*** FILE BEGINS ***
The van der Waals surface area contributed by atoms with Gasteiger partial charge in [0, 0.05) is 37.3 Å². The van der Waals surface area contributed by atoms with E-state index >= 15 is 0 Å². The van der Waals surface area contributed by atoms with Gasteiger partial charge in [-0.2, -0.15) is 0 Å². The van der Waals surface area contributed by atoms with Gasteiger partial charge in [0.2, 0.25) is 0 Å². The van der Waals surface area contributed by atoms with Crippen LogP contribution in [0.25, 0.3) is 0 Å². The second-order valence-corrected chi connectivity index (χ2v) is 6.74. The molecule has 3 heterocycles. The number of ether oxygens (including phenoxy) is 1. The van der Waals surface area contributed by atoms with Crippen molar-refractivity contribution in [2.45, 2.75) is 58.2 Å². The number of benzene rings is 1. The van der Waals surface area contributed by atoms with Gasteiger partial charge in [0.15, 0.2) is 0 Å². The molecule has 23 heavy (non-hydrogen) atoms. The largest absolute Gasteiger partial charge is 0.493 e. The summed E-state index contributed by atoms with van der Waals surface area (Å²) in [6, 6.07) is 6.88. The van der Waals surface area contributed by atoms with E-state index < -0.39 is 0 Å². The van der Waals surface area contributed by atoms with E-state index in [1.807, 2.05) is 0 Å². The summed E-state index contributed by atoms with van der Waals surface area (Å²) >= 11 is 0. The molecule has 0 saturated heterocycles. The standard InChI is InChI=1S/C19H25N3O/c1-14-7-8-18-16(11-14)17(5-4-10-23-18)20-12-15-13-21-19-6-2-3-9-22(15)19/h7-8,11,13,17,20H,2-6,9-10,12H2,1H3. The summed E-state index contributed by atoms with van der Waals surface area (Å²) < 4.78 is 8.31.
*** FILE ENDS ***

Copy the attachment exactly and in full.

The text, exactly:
The van der Waals surface area contributed by atoms with Gasteiger partial charge in [0, 0.05) is 37.3 Å². The van der Waals surface area contributed by atoms with E-state index >= 15 is 0 Å². The van der Waals surface area contributed by atoms with Gasteiger partial charge in [-0.2, -0.15) is 0 Å². The van der Waals surface area contributed by atoms with Gasteiger partial charge in [0.2, 0.25) is 0 Å². The van der Waals surface area contributed by atoms with Crippen LogP contribution in [0.25, 0.3) is 0 Å². The second-order valence-corrected chi connectivity index (χ2v) is 6.74. The molecule has 3 heterocycles. The number of ether oxygens (including phenoxy) is 1. The van der Waals surface area contributed by atoms with Crippen molar-refractivity contribution in [2.45, 2.75) is 58.2 Å². The number of benzene rings is 1. The van der Waals surface area contributed by atoms with Gasteiger partial charge in [0.15, 0.2) is 0 Å². The molecule has 23 heavy (non-hydrogen) atoms. The largest absolute Gasteiger partial charge is 0.493 e. The summed E-state index contributed by atoms with van der Waals surface area (Å²) in [6, 6.07) is 6.88. The van der Waals surface area contributed by atoms with E-state index < -0.39 is 0 Å². The van der Waals surface area contributed by atoms with E-state index in [1.807, 2.05) is 0 Å². The summed E-state index contributed by atoms with van der Waals surface area (Å²) >= 11 is 0. The molecule has 0 saturated heterocycles. The standard InChI is InChI=1S/C19H25N3O/c1-14-7-8-18-16(11-14)17(5-4-10-23-18)20-12-15-13-21-19-6-2-3-9-22(15)19/h7-8,11,13,17,20H,2-6,9-10,12H2,1H3. The summed E-state index contributed by atoms with van der Waals surface area (Å²) < 4.78 is 8.31.